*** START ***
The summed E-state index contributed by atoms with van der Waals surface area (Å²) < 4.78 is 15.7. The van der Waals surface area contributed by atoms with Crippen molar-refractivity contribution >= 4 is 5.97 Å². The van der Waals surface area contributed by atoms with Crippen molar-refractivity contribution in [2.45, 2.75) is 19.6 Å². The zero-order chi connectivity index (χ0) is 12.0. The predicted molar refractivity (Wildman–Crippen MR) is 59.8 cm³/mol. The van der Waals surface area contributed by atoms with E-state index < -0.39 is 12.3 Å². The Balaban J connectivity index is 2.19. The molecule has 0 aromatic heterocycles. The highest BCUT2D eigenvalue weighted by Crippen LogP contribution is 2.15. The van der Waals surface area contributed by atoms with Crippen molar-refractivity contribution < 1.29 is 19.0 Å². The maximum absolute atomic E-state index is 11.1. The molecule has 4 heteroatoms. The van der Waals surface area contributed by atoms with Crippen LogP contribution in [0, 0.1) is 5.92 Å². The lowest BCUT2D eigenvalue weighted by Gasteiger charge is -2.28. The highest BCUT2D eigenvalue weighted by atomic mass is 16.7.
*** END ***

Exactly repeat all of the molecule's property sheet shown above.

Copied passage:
The summed E-state index contributed by atoms with van der Waals surface area (Å²) < 4.78 is 15.7. The van der Waals surface area contributed by atoms with Crippen molar-refractivity contribution >= 4 is 5.97 Å². The van der Waals surface area contributed by atoms with Crippen molar-refractivity contribution in [2.45, 2.75) is 19.6 Å². The zero-order chi connectivity index (χ0) is 12.0. The predicted molar refractivity (Wildman–Crippen MR) is 59.8 cm³/mol. The van der Waals surface area contributed by atoms with E-state index < -0.39 is 12.3 Å². The Balaban J connectivity index is 2.19. The molecule has 0 aromatic heterocycles. The highest BCUT2D eigenvalue weighted by Crippen LogP contribution is 2.15. The van der Waals surface area contributed by atoms with Crippen molar-refractivity contribution < 1.29 is 19.0 Å². The maximum absolute atomic E-state index is 11.1. The molecule has 4 heteroatoms. The van der Waals surface area contributed by atoms with Crippen LogP contribution in [0, 0.1) is 5.92 Å². The lowest BCUT2D eigenvalue weighted by Gasteiger charge is -2.28. The highest BCUT2D eigenvalue weighted by atomic mass is 16.7.